Studying these cells could lead to new treatments for diseases ranging from gastrointestinal disease to diabetes.
Forty high-school women and six science teachers learned about the physics and design of the hand-held vacuum, then built and tested their own motors in an MIT class led by Associate Professor Steven Leeb of the Department of Electrical Engineering and Computer Science (EECS).
The course, dubbed "Dustbusting by Design: Applying the Engineering Design Process," brought together participants in two MIT summer programs.
The Women's Technology Program is a four-week summer residence program designed to introduce women high-school students to the fields of electrical engineering and computer science. Participants are selected from a nationwide applicant pool of outstanding female high-school juniors.
The program is sponsored by EECS and the School of Engineering at MIT.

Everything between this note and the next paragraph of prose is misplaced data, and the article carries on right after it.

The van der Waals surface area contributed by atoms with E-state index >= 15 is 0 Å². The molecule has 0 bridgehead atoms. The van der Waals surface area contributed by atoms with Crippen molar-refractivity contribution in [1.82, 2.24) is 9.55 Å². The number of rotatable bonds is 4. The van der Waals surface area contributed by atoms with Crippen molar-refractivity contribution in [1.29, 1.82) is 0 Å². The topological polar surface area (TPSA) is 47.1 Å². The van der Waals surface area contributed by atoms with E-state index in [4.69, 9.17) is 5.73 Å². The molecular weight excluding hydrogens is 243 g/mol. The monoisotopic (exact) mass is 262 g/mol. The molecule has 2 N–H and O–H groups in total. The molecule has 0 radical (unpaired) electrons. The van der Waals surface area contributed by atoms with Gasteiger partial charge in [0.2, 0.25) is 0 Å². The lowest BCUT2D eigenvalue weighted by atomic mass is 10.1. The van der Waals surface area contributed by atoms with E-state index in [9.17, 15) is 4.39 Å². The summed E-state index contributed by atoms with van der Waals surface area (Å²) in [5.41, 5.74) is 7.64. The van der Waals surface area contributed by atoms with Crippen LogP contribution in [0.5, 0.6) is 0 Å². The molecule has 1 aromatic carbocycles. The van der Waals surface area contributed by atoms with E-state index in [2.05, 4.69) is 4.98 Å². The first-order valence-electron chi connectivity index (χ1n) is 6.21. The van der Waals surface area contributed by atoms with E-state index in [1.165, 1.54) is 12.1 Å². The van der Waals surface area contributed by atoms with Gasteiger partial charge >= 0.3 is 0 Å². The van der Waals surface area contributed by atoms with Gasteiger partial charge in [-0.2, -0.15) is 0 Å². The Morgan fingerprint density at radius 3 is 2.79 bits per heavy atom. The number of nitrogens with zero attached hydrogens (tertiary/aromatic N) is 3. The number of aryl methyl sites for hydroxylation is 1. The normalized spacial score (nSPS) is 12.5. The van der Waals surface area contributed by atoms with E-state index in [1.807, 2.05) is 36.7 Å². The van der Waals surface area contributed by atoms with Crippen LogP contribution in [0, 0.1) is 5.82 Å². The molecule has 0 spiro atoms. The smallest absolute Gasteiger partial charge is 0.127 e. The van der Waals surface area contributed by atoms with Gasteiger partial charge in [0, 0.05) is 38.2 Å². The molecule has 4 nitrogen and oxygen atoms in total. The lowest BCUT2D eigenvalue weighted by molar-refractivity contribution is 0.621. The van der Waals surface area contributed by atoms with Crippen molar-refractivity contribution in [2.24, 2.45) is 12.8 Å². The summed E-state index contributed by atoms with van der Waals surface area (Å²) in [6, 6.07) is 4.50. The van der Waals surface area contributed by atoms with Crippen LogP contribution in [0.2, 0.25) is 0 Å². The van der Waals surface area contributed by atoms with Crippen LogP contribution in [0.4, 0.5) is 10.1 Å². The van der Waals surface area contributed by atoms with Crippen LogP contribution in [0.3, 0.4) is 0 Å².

The Science Teachers Enrichment Program (STEP) brings middle- and high-school science teachers to the campus for a weeklong program focused on materials science and engineering and on the engineering design process. Among other things, STEP helps teachers create classroom modules on engineering that comply with state learning standards.
STEP is run by MIT's Center for Materials Science and Engineering, part of a nationwide network of Materials Research Science and Engineering Centers funded by the National Science Foundation.